Making a Decision

After you've applied to a whole bunch of schools, and gotten into some fraction of them, you're faced with deciding where to spend the next few years of your life. For some people, this is an easy decision, and for others, it's an incredibly difficult one. Here are the factors you'll need to take into consideration.

Supervisor (or advisor) name and research match. Your supervisor is going to be the most important person in your academic life for the duration of your degree. Most students aim to find someone with a very similar research agenda to their own. It's also often a good idea to get a well known supervisor, someone who is recognised as good in the research community, because your name will be associated with theirs for quite some time. On the other hand, well known supervisors often have less time, less energy and are less enthusiastic about way out ideas than younger ones. Sometimes it's useful to land up in a Department with more than one potential supervisor. It's a good idea to contact potential supervisors by email once you've been accepted (this is often OK in the UK before you've been accepted). Your supervisor name and research match is much more important for PhDs than for MScs.

Department strength also obviously determines the academic value that you get out of your degree, and the amount of department name recognition that you'll get. This is very often field-specific; many strong Departments are in otherwise weak Universities. This is mostly important if you want to impress people within Computer Science.

School strength and name recognition is mostly important if you want people outside of Computer Science. If you want to get a good job after your degree, then having a degree from a famous University might count more than having a degree from a lesser known but technically better one.

Location and Setting are an important and often neglected aspect of your choice. Is it a country you're excited about living in? Is it an area of that country that you want to live in? Is it in a city, or a small town? Are there lots of international students? It's important to know that you'll be happy with the place that you live before you commit between one and five years to living there. If you're primarily after the life experience, then this aspect might even be the most important one.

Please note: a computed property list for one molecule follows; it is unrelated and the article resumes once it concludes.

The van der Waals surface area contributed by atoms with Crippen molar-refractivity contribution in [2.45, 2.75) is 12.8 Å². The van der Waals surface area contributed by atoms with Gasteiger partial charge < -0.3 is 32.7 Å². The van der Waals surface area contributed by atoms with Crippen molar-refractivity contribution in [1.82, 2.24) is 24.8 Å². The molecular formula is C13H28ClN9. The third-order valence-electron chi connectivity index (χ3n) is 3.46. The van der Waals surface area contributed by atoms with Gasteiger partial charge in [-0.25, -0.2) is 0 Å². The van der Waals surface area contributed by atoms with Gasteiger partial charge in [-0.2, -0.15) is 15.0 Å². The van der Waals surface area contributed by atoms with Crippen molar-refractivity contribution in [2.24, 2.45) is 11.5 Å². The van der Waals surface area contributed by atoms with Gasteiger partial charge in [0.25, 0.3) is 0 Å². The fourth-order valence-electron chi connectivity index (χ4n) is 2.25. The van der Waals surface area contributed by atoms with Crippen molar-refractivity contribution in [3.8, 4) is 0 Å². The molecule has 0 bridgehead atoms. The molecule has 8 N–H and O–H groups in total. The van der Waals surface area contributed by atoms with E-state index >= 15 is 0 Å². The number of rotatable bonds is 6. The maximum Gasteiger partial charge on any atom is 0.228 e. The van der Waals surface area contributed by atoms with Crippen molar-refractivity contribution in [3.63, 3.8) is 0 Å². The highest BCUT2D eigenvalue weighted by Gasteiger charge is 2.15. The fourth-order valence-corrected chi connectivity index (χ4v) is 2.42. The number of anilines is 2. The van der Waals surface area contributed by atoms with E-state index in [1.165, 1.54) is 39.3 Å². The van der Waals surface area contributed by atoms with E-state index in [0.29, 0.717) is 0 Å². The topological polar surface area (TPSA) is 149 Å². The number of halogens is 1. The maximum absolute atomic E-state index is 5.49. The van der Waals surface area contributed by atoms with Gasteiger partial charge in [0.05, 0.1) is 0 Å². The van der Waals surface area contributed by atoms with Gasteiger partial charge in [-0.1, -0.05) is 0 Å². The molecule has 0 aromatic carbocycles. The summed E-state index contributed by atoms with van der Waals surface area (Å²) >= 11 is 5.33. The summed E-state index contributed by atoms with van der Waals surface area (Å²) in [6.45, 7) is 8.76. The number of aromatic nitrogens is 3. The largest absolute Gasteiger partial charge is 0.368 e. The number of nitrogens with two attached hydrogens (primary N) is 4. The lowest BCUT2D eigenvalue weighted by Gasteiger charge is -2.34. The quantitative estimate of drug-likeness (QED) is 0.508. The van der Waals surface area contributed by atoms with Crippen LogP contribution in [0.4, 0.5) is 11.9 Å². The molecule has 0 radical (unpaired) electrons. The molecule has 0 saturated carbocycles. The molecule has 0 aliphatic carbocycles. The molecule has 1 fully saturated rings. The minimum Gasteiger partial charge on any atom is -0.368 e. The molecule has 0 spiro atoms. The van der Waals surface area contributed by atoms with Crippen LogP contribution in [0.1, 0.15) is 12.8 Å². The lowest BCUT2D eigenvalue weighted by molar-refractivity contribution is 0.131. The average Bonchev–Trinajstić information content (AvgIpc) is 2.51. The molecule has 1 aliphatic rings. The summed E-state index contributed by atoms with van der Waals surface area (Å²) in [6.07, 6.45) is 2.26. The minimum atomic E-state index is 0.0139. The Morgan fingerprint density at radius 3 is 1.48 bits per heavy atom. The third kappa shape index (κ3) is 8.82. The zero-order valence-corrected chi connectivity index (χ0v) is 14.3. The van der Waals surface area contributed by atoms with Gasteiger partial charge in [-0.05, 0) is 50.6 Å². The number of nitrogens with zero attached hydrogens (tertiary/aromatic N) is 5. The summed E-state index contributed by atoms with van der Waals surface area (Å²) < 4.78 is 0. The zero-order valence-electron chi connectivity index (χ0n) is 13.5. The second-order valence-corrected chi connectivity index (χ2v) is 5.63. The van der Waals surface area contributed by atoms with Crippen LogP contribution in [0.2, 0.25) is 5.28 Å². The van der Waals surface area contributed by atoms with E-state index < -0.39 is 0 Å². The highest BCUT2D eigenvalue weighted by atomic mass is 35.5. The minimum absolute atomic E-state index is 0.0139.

Funding. When you're comparing offers, make sure that you understand and have clarified the funding situation with each. Email the University contact you've been assigned to and get them to tell you everything they know about the funding situation. Stipends, conditions, fees and general area living expenses vary widely.

Departmental Atmosphere can also be something you want to look out for - some Departments are very competitive and not very friendly. Others are extremely collaborative. You should know what kind of situation you're walking into before you make your choice.

You should make a decision based on some kind of weighted sum of the above factors. Everybody has their own weights, but not everybody actually knows what they are. If worst comes to worse, then a good piece of advice is to flip a coin, and then if you find yourself wanting to make it best of three, you know where you want to go.

One extremely important piece of advice: if you're deciding, visit all of your potential Schools. US programmes will often pay for you to do this (although in our experience they will place a cap on how much they will pay for visiting international students (e.g., CMU caps at $800, which is about all you will be able to expect, and may not be enough to pay for your whole trip)), but UK programs won't. When you visit, it's important to speak to your potential advisors and have a look around, but it's also incredibly important to speak to their students, and other students in the Department generally. Find out what it's like working for them, how happy their students are, how quickly they finish, and how much leeway they're given. If an advisor wants you as a student, they'll come across as friendly and helpful, but the kinds of personality quirks that you'll encounter much later might significantly affect the course of your degree. This seems to be less true in the UK than it is in the US.

Responsible Representation

As a South African student overseas, you're going to meet many students from other countries who are curious about South Africa and Africa in general, South African history and politics, what's it's like to live there, and why things are the way they are. For many of these students, you are their only source of information about SA.

That makes you something of an informal, mini-ambassador, which requires a fairly high standard of knowledge about your country. I would suggest that you read an introductory book on general South African history and South African politics, and that you make an effort to generalise your perceptions of South Africa and reexamine your opinions about major issues to make sure that they're fair and reasonably grounded in fact, or that you at least understand alternative points of view.

One of the most frustrating things about being a South African overseas is having to repair the damage done by other South Africans who have thoughtlessly shot off their mouths, presenting their own (often unfounded) point of view as fact, or spread common but untrue misconceptions. Don't forget that you know what it's like living in South Africa as you, which is almost certainly not the general case. Be as fair and as balanced as you can.